This Startup Is Telling Everyday Investors It Will Be The Next Uber

Actor John O’Hurley appears in an ad for YayYo, a ride-sharing app that promises to compare the prices of different ride-sharing companies (that aren’t Uber or Lyft).

Ramy El-Batrawi has founded 27 companies that are now inactive or dissolved, hawking everything from relationship counseling to futures trading to van rentals to Alaskan fishing vacations, a HuffPost review of state records finds. He even ran a travel agency in Palm Beach, Florida, with a Saudi arms dealer involved in the Iran-Contra affair, and was named as a go-between for an offshore entity listed in the Panama Papers.

In 2010, the Securities and Exchange Commission barred El-Batrawi from being an executive in a publicly traded company for five years as part of the settlement over a $130 million stock fraud case against a company he led until it collapsed in 2001.

Now that his prohibition period is over, El-Batrawi has something new to sell: shares in YayYo, a price-comparing ride-sharing app that doesn’t currently work.


The company, with El-Batrawi as CEO, is trying to sell $50 million in stock ― which it can do thanks to newly relaxed securities laws that let speculative startups raise money from mom-and-pop investors. Proponents of the laws said they would boost the economy and create jobs, while critics said the loosened rules put people’s money at risk.

YayYo paid Master P to record a promotional track for the company and has been running TV ads on daytime cable news for weeks featuring the actor John O’Hurley, who famously played a catalog salesman peddling ordinary products and whimsical stories on “Seinfeld.”

“What if you were an early investor in Uber or Lyft — what would you be worth today?” O’Hurley asks. The answer, he says, is that you would have made “made millions, if not tens of millions.” (Uber and Lyft are valued at $62.5 billion and $7.4 billion, respectively.)

But wait, there’s more: YayYo, O’Hurley says, might just grow even faster that Uber and Lyft. When and if YayYo’s app works, it will let you compare prices from different ride-hailing companies by plugging directly into the data that companies like Uber and Lyft have made available to third-party developers.

As the old saying goes, if it sounds too good to be true, it’s probably running stock ads on Fox News at 11:45 on a random weekday morning.

Lyft has already filed a cease and desist order against YayYo and barred the company from using its data, a spokesman told HuffPost. Uber did not return HuffPost’s request for comment, but BuzzFeed’s Will Alden noted that the company’s terms don’t allow its data to be aggregated with that of its competitors.

A ride-hailing price-comparison app that can’t compare the prices of the two dominant ride-hailing services is extremely unlikely to succeed,…

Are We Headed Toward a Bull or Bear Market?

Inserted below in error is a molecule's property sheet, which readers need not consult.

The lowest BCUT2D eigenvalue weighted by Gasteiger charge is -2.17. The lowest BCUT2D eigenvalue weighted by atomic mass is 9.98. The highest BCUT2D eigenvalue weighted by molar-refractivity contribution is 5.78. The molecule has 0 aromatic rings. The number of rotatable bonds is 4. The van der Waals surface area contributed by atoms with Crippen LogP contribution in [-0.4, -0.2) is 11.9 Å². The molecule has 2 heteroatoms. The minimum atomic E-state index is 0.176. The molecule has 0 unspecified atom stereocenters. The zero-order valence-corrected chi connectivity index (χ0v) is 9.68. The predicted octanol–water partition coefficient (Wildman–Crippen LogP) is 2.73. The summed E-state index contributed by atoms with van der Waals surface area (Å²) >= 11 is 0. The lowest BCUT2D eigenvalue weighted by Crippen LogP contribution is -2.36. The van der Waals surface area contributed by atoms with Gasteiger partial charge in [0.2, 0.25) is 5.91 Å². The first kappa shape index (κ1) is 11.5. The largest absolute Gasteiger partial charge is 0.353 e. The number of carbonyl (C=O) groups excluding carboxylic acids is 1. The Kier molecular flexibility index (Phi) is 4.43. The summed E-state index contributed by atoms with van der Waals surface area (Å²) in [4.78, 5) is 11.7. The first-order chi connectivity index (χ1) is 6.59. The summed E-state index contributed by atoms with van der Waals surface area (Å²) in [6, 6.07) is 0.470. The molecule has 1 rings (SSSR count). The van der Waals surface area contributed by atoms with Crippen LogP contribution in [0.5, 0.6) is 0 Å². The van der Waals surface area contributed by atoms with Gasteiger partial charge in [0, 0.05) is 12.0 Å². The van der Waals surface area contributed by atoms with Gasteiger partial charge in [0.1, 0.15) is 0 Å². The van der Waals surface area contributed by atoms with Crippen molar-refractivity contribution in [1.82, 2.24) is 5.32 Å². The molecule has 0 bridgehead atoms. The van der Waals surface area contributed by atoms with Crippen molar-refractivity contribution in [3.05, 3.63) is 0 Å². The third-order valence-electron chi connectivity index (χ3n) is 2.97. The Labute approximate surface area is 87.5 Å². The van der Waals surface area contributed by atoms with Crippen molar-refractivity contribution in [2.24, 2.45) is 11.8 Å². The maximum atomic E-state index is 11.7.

The stock market has been on a roll over the last year. Since the winter of 2016, investors have enjoyed a delightful bull market that has seen the S&P 500 index rise by more than 25 percent.

Whenever there is a lengthy run-up like this, investors always want to know how long it can last. Are we due for a big correction or even a record-breaking crash? Or will we see the markets continue to rise?

Trying to time the market’s movement is a fool’s game, but it’s always smart to look at the various indicators that may foreshadow future performance. With the current market, there is evidence to back up both bullish and bearish predictions.

Indicators of a bull market

The good times won’t end anytime soon.

Most economic indicators are strong

For the most part, the American economy is stable. Unemployment is at its lowest point in a decade. Inflation is not out of hand. Manufacturing output is up, along with consumer confidence. There are some concerns about overall growth and productivity, but nothing that spells immediate doom for American investors at this point. Generally speaking, if the underlying foundations of the economy are sound, a sudden drop in stock prices is unlikely.

Interest rates are still historically low

We’ve seen interest rates creep up a bit, but they are still very low by historical standards. If you’re placing money in a bank account, don’t expect to receive much in the way of income. Bond yields are also very low. Thus, there’s a good chance we’ll see people continue to invest in stocks, as they have recently offered much better returns than most other options. As long as interest rates remain low, demand for stocks will be high.

Technical analysis supports it

Many analysts and financial planners prefer to examine a technical analysis of the stock market’s performance, which looks at long-term trends that have historically repeated themselves. Most observers of these trends believe we are halfway through a growth cycle that began around 2010 and will continue another five to 10 years.